Food Entries

When it comes to food journaling, the more specific you are in the details when you enter your data, the more successful that you will be. You will want to write down everything that you eat and the amount of food that you eat. It is important to include everything from what you drink to the butter that you place on your roll. This is the only way that you will get an idea about how many calories that you consume during the course of the day.

Food journaling is about listing everything that you eat, not just meals. Any time that you snack, you will want to list it in your food journal. By being honest with yourself and your food journal, you will see the greatest weight loss results.

Entering More Than Food

As you write about what you are eating, think about what you were feeling when you ate. Were you hungry or were you bored? By noting your emotions and feelings in your food journal, you will begin to see patterns in how you eat. To lose weight, you only want to eat when you are hungry. By identifying other emotions that cause you to eat, you will be able to eliminate them from your diet and life.

Food journaling is a tool that will help you to evaluate and track your diet. This is a key factor in being successful when it comes to any diet plan. You need to be able to hold yourself accountable for what you eat and to see your progress as you go through your weight loss plan.


Keep it up. Your healthy habits, that is.

We all tend to relax – or be lax – on weekends; that’s what they’re for, right? But loosening our grips on a healthy lifestyle, even just for the weekend, can sabotage our efforts to reach health and fitness goals.

Recent studies indicate that we tend to take in more calories on Fridays, Saturdays and Sundays. The exact number varies from an average of 85 calories per weekend day to 115, and while that may not seem like much, it adds up. A pound is 3,500 calories, so 345 extra calories a week will lead to nearly a pound after 10 weeks — or an extra five pounds over a year.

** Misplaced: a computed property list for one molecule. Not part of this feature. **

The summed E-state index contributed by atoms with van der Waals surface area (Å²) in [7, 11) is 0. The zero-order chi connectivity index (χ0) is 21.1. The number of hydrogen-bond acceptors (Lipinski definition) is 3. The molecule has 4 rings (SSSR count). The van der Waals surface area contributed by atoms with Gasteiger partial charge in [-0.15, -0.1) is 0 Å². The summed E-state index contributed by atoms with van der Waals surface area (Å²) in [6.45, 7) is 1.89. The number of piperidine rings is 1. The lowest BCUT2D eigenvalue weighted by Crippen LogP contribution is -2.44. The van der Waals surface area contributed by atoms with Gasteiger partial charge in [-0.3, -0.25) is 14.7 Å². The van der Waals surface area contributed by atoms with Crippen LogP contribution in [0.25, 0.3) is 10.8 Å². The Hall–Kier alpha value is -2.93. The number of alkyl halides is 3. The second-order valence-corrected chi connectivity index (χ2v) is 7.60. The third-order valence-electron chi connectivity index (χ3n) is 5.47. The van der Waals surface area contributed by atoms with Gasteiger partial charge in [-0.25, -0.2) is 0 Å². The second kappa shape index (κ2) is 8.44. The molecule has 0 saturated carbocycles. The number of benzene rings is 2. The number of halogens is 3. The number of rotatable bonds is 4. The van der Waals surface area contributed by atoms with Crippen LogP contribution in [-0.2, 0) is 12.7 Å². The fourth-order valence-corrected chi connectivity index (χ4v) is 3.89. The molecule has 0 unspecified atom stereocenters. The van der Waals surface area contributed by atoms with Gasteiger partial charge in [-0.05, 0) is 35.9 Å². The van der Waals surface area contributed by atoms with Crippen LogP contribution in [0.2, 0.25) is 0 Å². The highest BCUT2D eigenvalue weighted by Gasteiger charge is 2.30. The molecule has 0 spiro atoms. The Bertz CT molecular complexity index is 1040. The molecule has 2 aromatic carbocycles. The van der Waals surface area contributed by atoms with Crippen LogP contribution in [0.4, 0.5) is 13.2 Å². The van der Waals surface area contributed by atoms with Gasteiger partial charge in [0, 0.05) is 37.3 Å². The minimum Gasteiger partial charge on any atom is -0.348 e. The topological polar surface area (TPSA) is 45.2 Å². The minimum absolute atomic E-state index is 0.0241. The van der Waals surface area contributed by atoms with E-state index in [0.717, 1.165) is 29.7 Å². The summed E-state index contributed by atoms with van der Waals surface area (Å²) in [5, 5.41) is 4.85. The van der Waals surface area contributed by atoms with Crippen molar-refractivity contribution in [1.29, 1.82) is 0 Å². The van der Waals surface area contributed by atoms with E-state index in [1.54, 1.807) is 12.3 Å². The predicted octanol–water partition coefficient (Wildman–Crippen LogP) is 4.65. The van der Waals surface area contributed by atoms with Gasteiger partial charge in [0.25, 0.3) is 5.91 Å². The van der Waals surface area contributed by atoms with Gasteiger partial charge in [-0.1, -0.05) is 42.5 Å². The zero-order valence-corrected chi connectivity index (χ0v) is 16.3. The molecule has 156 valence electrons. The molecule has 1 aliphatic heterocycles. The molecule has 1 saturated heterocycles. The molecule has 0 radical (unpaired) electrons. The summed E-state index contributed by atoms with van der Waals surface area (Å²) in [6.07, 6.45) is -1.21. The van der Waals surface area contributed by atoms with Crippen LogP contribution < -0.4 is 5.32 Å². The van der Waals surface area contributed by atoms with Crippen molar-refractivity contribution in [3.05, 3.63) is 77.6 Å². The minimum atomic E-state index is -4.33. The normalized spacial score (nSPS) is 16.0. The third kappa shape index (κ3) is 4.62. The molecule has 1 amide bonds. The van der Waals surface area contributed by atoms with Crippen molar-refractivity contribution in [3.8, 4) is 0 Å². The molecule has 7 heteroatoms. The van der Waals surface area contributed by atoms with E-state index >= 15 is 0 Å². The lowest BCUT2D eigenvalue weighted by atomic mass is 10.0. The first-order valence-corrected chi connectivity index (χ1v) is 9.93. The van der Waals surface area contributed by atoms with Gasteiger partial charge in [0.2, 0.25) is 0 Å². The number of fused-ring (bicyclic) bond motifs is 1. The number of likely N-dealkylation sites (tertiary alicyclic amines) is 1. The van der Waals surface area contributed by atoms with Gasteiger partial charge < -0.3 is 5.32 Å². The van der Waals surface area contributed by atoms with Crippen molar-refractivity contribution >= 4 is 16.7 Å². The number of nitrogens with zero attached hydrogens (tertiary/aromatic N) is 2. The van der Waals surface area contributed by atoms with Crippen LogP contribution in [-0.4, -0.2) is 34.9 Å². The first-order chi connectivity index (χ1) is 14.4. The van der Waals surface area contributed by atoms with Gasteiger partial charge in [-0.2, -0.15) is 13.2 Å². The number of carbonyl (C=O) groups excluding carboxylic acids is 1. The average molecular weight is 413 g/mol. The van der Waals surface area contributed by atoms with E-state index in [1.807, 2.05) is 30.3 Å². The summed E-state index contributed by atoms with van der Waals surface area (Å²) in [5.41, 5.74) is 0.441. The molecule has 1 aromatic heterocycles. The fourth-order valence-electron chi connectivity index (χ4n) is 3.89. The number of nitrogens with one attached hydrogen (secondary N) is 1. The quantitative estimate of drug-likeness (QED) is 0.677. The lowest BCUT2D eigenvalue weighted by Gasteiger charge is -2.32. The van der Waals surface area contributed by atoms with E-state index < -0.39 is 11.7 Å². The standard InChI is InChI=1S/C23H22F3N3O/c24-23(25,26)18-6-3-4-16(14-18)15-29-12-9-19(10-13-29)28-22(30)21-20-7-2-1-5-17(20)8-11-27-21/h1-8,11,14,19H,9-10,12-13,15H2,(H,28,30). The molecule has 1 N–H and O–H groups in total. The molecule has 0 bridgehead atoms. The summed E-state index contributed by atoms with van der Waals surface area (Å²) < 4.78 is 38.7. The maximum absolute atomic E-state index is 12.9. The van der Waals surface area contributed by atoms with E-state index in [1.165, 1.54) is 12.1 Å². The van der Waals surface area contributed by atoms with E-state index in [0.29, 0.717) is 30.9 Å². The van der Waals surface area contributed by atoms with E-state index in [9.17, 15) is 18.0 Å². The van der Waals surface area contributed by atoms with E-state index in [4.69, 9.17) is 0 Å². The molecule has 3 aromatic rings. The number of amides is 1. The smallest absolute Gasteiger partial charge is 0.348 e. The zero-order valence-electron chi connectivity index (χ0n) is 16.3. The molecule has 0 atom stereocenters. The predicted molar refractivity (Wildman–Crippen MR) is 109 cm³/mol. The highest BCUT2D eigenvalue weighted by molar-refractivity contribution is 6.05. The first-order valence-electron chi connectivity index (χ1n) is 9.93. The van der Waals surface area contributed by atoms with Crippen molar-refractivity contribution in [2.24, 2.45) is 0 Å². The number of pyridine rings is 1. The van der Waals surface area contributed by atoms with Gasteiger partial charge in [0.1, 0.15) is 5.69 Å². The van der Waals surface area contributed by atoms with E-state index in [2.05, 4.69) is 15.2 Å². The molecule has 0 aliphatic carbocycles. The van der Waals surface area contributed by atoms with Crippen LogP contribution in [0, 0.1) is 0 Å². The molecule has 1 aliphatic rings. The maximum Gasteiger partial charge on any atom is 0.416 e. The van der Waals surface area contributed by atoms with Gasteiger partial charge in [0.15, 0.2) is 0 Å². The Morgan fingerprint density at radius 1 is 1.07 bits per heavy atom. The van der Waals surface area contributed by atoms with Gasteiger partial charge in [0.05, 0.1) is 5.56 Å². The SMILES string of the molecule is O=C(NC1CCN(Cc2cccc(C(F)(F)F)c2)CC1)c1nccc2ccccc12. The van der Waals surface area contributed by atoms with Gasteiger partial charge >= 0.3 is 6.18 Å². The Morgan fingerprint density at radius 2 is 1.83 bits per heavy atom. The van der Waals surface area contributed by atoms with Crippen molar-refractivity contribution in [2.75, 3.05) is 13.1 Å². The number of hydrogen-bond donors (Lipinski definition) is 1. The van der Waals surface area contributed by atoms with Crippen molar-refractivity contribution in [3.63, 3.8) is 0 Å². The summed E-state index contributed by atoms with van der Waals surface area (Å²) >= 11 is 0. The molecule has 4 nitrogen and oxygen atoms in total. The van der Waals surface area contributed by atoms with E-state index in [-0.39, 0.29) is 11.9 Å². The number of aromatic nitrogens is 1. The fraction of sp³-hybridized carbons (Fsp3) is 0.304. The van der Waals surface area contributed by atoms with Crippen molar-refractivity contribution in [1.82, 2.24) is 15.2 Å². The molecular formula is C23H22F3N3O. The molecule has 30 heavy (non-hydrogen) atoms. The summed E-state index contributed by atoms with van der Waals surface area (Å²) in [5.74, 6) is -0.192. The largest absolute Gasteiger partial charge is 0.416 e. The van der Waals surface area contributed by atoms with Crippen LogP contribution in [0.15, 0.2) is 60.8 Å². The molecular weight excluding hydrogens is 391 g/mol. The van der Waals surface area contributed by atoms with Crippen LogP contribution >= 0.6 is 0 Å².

You may think, "So I eat a little more on Saturday night, I’ll exercise that off on Sunday." Sunday arrives, yet you find excuses not to exercise.

Church starts at 9 a.m.? Then get up at 7 a.m. and walk a few miles. You rise early to workout on weekdays, why not now?
Not a morning exerciser and you can’t miss 60 Minutes or Alias on Sunday evening? Tape or TiVo it and hit the gym.
Your wife wants your help in the garden? Good news – the experts deem yard work real exercise.
Watching your kids’ baseball games all day? Stand up while you watch: standing burns more calories than sitting. Or take a walk between games.
Do you just not feel like working out because, after all, weekends are for relaxing? Just a few minutes of exercise is better than none. Keeping up with your exercise routine will help you reach your fitness goals that much faster, and once you get into the groove of working out, you’ll crave it. Promise.
And it doesn’t stop with fitness. While it’s easy to drink the recommended eight glasses of water a day when you have a water bottle sitting on your desk at work, where you’re stuck for half your waking hours, weekends are different. You’re watching your kids’ soccer games or shopping or doing yard work or visiting the craft booths at the local art fair. Carrying a water bottle with you everywhere you go just doesn’t seem feasible.

Keep your eye on the prize: a healthier you. Be conscious of what you eat during the weekends, stick to your healthy lifestyle of eating right and exercising just like you do during the week. If you need to reward yourself for the hard work (or the diligence you’ve kept to your diet) through the week, see a movie or get a massage. DON’T get the cheesy fries appetizer or order an extra margarita – the study mentioned in the third paragraph shows that the additional weekend calories come from fat and alcohol.